This special was cute, hilarious, demented—all of my favorite things. I don’t know if I have very much to say about it, but it was a nice holdover while we all wait for Season 4. If you don’t like Harley Quinn, you obviously aren’t going to like this. If you DO like Harley Quinn, I expect you’ll probably enjoy this, too. I did, anyway—although I will say that I just couldn’t get into the inevitably doomed romance between Clayface Head and Clayface Butt. Those scenes mostly bored me, I’m afraid. Otherwise, though, this was fun! Bane always brings me joy, I really liked the Harley/Ivy flashback scene, and, the interviews above were great. Also, Brett Goldstein. I mean, come on. He’s giving us this, Ted Lasso, AND Sesame Street? Truly, the man has range.
Honorable Mentions: Best Scene Stealer (Guest Spot)
Finally, to the Spoiler Section!
I could talk about each of these shows in a lot more detail, but this post is already a few days later than I’d hoped, so let’s just stick to a few of them, shall we? Specifically, let’s get straight to the ranting.
Worst Plan (TIE)
There are several bad plans in this show. Both our hero and villain make some monumentally poor decisions here, but Lee Sun Hee really takes the cake when it comes to WTF choices. For example, let’s say you find out that your crush and coworker is almost certainly a serial killer. To which I say, that’s rough, dude, I feel for you. But there are really only a couple of options at this point. Either A) go to the cops immediately, or B) say nothing and never let him know that you know.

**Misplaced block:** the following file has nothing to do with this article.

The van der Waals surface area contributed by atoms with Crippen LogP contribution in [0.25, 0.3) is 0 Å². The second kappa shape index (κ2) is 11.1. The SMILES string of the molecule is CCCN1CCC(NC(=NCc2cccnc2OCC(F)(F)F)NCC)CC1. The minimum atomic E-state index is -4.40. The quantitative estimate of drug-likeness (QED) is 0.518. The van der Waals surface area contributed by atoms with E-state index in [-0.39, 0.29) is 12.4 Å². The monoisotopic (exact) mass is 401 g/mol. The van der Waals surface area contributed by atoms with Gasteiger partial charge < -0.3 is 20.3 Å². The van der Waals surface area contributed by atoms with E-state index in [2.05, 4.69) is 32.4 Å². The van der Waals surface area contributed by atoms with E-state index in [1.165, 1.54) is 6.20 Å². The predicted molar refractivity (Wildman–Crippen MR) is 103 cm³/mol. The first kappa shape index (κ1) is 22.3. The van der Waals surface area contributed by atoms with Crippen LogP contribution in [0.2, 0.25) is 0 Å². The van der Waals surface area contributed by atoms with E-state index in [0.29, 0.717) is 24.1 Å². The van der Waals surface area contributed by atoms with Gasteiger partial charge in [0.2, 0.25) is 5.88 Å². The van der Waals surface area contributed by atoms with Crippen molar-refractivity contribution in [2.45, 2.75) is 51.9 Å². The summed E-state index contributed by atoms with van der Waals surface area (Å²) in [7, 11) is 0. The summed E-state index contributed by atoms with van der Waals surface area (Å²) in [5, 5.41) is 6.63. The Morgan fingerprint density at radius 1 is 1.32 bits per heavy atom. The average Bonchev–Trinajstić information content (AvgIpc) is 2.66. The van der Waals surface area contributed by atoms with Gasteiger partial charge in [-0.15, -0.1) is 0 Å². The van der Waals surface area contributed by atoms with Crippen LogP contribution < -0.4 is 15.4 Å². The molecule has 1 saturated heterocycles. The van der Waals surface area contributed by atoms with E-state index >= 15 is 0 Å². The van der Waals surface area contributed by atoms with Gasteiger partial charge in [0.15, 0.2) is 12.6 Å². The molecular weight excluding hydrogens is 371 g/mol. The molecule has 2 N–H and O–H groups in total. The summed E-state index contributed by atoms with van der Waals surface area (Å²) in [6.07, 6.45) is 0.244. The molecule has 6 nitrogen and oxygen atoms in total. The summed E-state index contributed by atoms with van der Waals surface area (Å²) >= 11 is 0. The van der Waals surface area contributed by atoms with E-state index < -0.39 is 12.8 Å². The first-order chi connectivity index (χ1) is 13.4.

Or—if you’re Sun Hee—you can go with Option C: confront the serial killer on the fucking roof of a high rise with only one coworker secretly hiding nearby as backup.
Seriously, I don’t even understand what Lee Sun Hee expected to happen here. Did she think Oh Jin Seop was just gonna say, “Oh no, you’re right, I feel so ashamed of what I’ve done; I guess I’ll go turn myself into the cops now?” I’d get it if she was trying to blackmail him. I’d get it if she was trying to record a confession. It would still be ludicrously stupid—the roof, FFS—but at least I’d kind of get it. But as far as I can tell, Sun Hee is not trying to do either of these things. She just . . . she just decides that she has to confront him, the notorious serial killer, without having any weapons or martial arts training or even muscly backup. Her one dude is just her office coworker friend who doesn’t even have his phone on silent.